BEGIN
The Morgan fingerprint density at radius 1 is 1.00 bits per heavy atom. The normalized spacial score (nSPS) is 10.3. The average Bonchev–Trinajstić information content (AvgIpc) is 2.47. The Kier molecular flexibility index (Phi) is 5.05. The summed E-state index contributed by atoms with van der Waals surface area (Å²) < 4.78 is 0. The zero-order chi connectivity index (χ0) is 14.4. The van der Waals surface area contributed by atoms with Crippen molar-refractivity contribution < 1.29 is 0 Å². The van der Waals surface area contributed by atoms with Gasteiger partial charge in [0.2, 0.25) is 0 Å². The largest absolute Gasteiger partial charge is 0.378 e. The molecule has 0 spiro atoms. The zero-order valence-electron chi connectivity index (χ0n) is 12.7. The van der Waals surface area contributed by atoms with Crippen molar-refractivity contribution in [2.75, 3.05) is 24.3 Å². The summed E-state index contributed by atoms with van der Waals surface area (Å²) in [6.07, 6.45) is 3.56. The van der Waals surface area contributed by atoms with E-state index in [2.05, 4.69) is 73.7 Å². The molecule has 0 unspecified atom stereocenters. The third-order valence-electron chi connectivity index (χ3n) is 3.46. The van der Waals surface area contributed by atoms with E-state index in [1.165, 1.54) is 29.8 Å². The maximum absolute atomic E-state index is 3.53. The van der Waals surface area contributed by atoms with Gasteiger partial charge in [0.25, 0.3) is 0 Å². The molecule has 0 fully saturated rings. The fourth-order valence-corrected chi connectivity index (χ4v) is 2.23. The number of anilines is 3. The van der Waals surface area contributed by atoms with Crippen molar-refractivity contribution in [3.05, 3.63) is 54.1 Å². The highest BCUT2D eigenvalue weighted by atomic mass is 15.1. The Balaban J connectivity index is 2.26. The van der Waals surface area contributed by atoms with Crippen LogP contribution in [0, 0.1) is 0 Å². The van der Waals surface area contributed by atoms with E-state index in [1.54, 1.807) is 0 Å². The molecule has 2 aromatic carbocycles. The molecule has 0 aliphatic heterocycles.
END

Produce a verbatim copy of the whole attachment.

The Morgan fingerprint density at radius 1 is 1.00 bits per heavy atom. The normalized spacial score (nSPS) is 10.3. The average Bonchev–Trinajstić information content (AvgIpc) is 2.47. The Kier molecular flexibility index (Phi) is 5.05. The summed E-state index contributed by atoms with van der Waals surface area (Å²) < 4.78 is 0. The zero-order chi connectivity index (χ0) is 14.4. The van der Waals surface area contributed by atoms with Crippen molar-refractivity contribution < 1.29 is 0 Å². The van der Waals surface area contributed by atoms with Gasteiger partial charge in [0.2, 0.25) is 0 Å². The largest absolute Gasteiger partial charge is 0.378 e. The molecule has 0 spiro atoms. The zero-order valence-electron chi connectivity index (χ0n) is 12.7. The van der Waals surface area contributed by atoms with Crippen molar-refractivity contribution in [2.75, 3.05) is 24.3 Å². The summed E-state index contributed by atoms with van der Waals surface area (Å²) in [6.07, 6.45) is 3.56. The van der Waals surface area contributed by atoms with E-state index in [2.05, 4.69) is 73.7 Å². The molecule has 0 unspecified atom stereocenters. The third-order valence-electron chi connectivity index (χ3n) is 3.46. The van der Waals surface area contributed by atoms with E-state index in [1.165, 1.54) is 29.8 Å². The maximum absolute atomic E-state index is 3.53. The van der Waals surface area contributed by atoms with Gasteiger partial charge in [0.25, 0.3) is 0 Å². The molecule has 0 fully saturated rings. The fourth-order valence-corrected chi connectivity index (χ4v) is 2.23. The number of anilines is 3. The van der Waals surface area contributed by atoms with Crippen molar-refractivity contribution in [3.05, 3.63) is 54.1 Å². The highest BCUT2D eigenvalue weighted by atomic mass is 15.1. The Balaban J connectivity index is 2.26. The van der Waals surface area contributed by atoms with Crippen LogP contribution in [0, 0.1) is 0 Å². The van der Waals surface area contributed by atoms with E-state index in [1.54, 1.807) is 0 Å². The molecule has 2 aromatic carbocycles. The molecule has 0 aliphatic heterocycles.